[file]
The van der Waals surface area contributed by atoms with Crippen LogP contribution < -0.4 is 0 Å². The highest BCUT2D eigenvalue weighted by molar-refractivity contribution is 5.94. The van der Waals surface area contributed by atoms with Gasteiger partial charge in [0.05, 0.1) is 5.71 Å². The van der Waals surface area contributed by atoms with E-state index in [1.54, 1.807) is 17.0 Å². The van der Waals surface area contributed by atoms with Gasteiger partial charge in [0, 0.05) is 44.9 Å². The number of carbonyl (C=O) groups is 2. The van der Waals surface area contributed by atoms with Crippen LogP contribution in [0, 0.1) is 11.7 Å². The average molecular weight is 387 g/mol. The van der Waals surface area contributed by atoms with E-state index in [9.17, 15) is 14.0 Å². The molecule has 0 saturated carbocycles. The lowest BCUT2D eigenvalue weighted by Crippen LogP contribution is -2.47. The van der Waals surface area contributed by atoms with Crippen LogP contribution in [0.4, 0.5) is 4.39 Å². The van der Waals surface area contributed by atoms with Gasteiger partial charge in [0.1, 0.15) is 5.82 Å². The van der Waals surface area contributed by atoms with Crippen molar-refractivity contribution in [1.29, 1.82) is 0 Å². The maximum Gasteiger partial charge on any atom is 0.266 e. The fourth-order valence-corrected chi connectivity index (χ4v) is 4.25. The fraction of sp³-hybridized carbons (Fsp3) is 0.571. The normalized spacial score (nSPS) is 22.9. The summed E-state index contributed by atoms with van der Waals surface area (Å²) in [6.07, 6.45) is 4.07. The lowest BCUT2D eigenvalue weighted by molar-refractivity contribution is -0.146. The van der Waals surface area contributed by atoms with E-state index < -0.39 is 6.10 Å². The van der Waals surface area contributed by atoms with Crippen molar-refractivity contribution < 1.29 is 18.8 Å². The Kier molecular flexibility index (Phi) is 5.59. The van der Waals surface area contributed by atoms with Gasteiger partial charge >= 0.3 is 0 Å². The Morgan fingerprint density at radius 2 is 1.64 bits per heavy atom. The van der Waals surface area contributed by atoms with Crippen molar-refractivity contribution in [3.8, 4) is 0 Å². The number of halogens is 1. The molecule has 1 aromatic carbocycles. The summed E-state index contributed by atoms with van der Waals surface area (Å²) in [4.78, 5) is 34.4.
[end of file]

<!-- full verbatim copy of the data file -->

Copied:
The van der Waals surface area contributed by atoms with Crippen LogP contribution < -0.4 is 0 Å². The highest BCUT2D eigenvalue weighted by molar-refractivity contribution is 5.94. The van der Waals surface area contributed by atoms with Gasteiger partial charge in [0.05, 0.1) is 5.71 Å². The van der Waals surface area contributed by atoms with E-state index in [1.54, 1.807) is 17.0 Å². The van der Waals surface area contributed by atoms with Gasteiger partial charge in [0, 0.05) is 44.9 Å². The number of carbonyl (C=O) groups is 2. The van der Waals surface area contributed by atoms with Crippen LogP contribution in [0, 0.1) is 11.7 Å². The average molecular weight is 387 g/mol. The van der Waals surface area contributed by atoms with E-state index in [9.17, 15) is 14.0 Å². The molecule has 0 saturated carbocycles. The lowest BCUT2D eigenvalue weighted by Crippen LogP contribution is -2.47. The van der Waals surface area contributed by atoms with Crippen LogP contribution in [0.4, 0.5) is 4.39 Å². The van der Waals surface area contributed by atoms with Gasteiger partial charge in [0.1, 0.15) is 5.82 Å². The van der Waals surface area contributed by atoms with Crippen molar-refractivity contribution in [1.29, 1.82) is 0 Å². The maximum Gasteiger partial charge on any atom is 0.266 e. The fourth-order valence-corrected chi connectivity index (χ4v) is 4.25. The fraction of sp³-hybridized carbons (Fsp3) is 0.571. The normalized spacial score (nSPS) is 22.9. The summed E-state index contributed by atoms with van der Waals surface area (Å²) in [6.07, 6.45) is 4.07. The lowest BCUT2D eigenvalue weighted by molar-refractivity contribution is -0.146. The van der Waals surface area contributed by atoms with E-state index < -0.39 is 6.10 Å². The van der Waals surface area contributed by atoms with Crippen molar-refractivity contribution < 1.29 is 18.8 Å². The Kier molecular flexibility index (Phi) is 5.59. The van der Waals surface area contributed by atoms with Gasteiger partial charge >= 0.3 is 0 Å². The Morgan fingerprint density at radius 2 is 1.64 bits per heavy atom. The van der Waals surface area contributed by atoms with Crippen molar-refractivity contribution in [3.8, 4) is 0 Å². The number of halogens is 1. The molecule has 1 aromatic carbocycles. The summed E-state index contributed by atoms with van der Waals surface area (Å²) in [4.78, 5) is 34.4.